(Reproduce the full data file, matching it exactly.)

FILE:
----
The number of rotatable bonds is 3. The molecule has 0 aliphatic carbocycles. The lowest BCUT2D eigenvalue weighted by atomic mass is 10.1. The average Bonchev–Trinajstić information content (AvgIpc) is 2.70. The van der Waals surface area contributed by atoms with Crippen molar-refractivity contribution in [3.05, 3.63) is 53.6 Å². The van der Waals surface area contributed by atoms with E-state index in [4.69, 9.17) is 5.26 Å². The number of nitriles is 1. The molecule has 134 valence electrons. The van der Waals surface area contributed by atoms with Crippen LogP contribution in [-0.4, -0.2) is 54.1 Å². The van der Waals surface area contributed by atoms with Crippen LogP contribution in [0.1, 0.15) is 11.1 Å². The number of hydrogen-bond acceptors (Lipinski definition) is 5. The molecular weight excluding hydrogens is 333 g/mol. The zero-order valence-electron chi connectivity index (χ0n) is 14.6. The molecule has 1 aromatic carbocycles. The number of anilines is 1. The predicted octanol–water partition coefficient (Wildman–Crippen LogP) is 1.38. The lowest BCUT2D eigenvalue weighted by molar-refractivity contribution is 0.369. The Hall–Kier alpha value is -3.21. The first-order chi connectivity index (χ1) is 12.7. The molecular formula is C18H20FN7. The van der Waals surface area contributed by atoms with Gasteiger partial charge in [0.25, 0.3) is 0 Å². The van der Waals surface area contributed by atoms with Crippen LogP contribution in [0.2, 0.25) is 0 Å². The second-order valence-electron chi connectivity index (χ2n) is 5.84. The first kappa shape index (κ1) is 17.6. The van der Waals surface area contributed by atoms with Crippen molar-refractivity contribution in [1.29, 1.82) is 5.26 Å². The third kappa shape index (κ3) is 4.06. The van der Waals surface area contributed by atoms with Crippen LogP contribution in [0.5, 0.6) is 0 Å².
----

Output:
The number of rotatable bonds is 3. The molecule has 0 aliphatic carbocycles. The lowest BCUT2D eigenvalue weighted by atomic mass is 10.1. The average Bonchev–Trinajstić information content (AvgIpc) is 2.70. The van der Waals surface area contributed by atoms with Crippen molar-refractivity contribution in [3.05, 3.63) is 53.6 Å². The van der Waals surface area contributed by atoms with E-state index in [4.69, 9.17) is 5.26 Å². The number of nitriles is 1. The molecule has 134 valence electrons. The van der Waals surface area contributed by atoms with Crippen LogP contribution in [-0.4, -0.2) is 54.1 Å². The van der Waals surface area contributed by atoms with Crippen LogP contribution in [0.1, 0.15) is 11.1 Å². The number of hydrogen-bond acceptors (Lipinski definition) is 5. The molecular weight excluding hydrogens is 333 g/mol. The zero-order valence-electron chi connectivity index (χ0n) is 14.6. The molecule has 1 aromatic carbocycles. The number of anilines is 1. The predicted octanol–water partition coefficient (Wildman–Crippen LogP) is 1.38. The lowest BCUT2D eigenvalue weighted by molar-refractivity contribution is 0.369. The Hall–Kier alpha value is -3.21. The first-order chi connectivity index (χ1) is 12.7. The molecular formula is C18H20FN7. The van der Waals surface area contributed by atoms with Gasteiger partial charge in [0.25, 0.3) is 0 Å². The van der Waals surface area contributed by atoms with Crippen LogP contribution in [0.2, 0.25) is 0 Å². The second-order valence-electron chi connectivity index (χ2n) is 5.84. The first kappa shape index (κ1) is 17.6. The van der Waals surface area contributed by atoms with Crippen molar-refractivity contribution in [1.29, 1.82) is 5.26 Å². The third kappa shape index (κ3) is 4.06. The van der Waals surface area contributed by atoms with Crippen LogP contribution in [0.5, 0.6) is 0 Å².